Tag Archives: nostalgia

I Miss Fall

Fall is one of my favorite times of the year. I love the cool, crisp air, the glorious yellow, orange and red colors, and especially the tangy scent of wood smoke. I remember bobbing for apples, hunting for pumpkins to carve and decorating and handing out candy to trick-or-treaters for Halloween. I grew up in the northeast area of the U.S. and I guess it’s nostalgia that evokes these thoughts. I lived in a medium sized town, but my parents had a vacation cabin in the woods on a lake in northern New Jersey.

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Mom and Dad and I used to drive the family car up to the lake on weekends to rake leaves in October. I, of course, had to make my own huge pile, and then take a running leap into it. What a joy that was. When all the leaves were gathered, we burned them by the side of the road. It was hard work, but also a lot of fun. I miss the smell of those burning leaves. There’s nothing like it. Afterwards we’d sit by the fire in the cabin, drink fresh apple cider and reminisce.

My parents are gone now, the cabin’s been sold and I live in Florida, but those special memories live in my heart and always bring a smile to my face.

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Today, my sister, Joanie, who lives up in the Adirondacks, knowing my feelings about fall, sent me a few photos of the season from up there. Seeing them brought a whole host of happy thoughts of days gone by. Not only of my parents, but of happy times with her and her family. Thank you, Joanie!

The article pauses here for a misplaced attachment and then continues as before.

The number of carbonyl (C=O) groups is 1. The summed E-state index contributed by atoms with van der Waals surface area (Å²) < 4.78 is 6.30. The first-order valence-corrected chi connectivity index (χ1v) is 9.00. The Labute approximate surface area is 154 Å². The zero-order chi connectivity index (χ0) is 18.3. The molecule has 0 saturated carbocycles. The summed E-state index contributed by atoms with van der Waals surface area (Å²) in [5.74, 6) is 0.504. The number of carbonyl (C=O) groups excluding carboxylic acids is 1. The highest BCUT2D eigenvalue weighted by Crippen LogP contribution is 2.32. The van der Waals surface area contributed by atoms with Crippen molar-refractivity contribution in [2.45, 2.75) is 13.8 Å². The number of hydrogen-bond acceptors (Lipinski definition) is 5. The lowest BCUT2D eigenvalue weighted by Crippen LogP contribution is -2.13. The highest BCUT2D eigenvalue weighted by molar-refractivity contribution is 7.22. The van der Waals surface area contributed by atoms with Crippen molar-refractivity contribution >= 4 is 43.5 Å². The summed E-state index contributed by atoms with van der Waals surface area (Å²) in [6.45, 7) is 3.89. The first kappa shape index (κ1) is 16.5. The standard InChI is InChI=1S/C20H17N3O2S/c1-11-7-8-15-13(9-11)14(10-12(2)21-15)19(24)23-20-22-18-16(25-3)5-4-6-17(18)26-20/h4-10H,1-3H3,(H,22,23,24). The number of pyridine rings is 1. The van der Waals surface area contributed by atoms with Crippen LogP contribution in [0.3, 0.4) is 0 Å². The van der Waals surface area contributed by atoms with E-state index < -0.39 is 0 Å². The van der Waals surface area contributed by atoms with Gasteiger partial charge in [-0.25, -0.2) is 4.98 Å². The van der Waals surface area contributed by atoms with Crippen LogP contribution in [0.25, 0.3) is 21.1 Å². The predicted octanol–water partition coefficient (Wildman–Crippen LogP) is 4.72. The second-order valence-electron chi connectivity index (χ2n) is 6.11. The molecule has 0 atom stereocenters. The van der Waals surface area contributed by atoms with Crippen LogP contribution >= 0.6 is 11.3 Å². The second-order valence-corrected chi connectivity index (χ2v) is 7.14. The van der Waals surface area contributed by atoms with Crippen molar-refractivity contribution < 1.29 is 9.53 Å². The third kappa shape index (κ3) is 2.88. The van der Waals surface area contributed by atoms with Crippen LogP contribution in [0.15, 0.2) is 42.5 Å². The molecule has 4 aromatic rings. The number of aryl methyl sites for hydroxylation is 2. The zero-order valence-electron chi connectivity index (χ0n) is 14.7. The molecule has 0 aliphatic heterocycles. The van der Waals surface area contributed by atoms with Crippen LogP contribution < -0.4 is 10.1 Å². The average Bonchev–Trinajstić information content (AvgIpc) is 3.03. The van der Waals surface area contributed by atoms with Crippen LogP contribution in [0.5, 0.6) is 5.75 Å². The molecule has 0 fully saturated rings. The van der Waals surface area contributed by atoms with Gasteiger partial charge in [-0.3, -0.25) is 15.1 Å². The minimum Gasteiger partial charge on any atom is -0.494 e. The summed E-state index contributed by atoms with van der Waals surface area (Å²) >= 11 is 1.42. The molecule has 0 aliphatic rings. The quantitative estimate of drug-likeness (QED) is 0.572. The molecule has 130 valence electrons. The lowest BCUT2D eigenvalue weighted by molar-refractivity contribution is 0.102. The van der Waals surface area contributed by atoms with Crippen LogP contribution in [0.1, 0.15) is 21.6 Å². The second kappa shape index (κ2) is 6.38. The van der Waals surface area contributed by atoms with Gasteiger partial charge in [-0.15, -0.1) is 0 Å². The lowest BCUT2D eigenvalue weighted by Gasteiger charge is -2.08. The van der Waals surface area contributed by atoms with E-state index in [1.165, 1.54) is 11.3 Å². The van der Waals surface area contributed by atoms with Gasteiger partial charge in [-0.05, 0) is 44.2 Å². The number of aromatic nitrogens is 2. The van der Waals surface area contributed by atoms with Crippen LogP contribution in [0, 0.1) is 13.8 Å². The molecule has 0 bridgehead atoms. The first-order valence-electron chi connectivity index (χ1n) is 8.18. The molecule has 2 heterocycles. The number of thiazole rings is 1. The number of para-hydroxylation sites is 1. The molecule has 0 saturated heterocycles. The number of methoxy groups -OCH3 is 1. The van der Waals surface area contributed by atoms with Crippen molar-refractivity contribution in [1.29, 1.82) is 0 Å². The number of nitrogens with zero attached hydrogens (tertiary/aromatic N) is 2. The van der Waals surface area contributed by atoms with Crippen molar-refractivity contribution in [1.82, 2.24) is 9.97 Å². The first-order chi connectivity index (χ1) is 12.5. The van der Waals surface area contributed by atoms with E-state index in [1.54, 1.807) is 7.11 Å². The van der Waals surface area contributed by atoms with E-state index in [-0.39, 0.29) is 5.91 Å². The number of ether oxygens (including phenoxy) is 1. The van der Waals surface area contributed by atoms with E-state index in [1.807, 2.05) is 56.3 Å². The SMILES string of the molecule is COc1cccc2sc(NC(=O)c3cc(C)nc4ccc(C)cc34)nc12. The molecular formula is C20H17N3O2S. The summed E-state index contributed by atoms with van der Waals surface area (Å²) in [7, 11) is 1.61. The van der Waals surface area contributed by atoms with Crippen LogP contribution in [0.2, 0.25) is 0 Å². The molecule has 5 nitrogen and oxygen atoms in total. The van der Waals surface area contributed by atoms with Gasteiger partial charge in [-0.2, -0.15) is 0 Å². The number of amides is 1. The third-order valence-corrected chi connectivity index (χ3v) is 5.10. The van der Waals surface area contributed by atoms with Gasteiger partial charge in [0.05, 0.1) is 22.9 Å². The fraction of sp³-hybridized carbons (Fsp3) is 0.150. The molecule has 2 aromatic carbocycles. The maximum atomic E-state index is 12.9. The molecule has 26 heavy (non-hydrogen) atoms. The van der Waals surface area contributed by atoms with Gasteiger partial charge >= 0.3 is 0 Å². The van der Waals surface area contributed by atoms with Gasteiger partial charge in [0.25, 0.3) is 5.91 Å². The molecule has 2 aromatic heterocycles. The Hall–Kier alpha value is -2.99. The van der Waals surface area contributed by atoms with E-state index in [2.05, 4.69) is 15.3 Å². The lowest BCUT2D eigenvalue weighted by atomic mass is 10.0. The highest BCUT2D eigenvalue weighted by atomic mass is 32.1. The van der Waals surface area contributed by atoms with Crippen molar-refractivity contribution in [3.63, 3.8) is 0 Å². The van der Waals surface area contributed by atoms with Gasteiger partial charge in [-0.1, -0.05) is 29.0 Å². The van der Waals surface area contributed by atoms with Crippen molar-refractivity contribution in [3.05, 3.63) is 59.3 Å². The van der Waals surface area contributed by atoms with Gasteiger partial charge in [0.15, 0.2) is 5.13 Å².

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So after an unbelievably difficult week where just about everything that could have gone wrong, did, I’m sitting here in my office with a huge smile, grinning ear to ear, without a care.

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I hope some of you readers get the same lift I did by seeing these photos. Happy fall!!!!

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My New Word for Nostalgia

This is the time of year many of us have musings of a bygone time in our lives and we call it nostalgia. I always thought “nostalgia” was a sad word, because it brought to mind events of the past that we could only relive in our memories, of a time already gone that we could not visit again. The dictionary says nostalgia is a longing or homesickness for something far away or long ago for former happy circumstances. That longing is what gives sadness to the word.

To remedy this, I made up a new word. “Hearthy.” To me, hearthy is a happy sounding word to start with, and it illustrates the mood or moods of this time of year. When I ponder on the word hearthy, I think of brightly-colored falling leaves and shuffling through them on the way to somewhere; bobbing for apples; lounging on a braided rug in front of a fireplace all aglow; watching the Thanksgiving Day Parade on TV; looking up at the stars on a still, crisp night; listening to the carols of the season; catching the first flakes of snow on my tongue. These are not just memories of the past, but things that can be experienced year after year. Now, and in the future. That’s what makes hearthy — happy.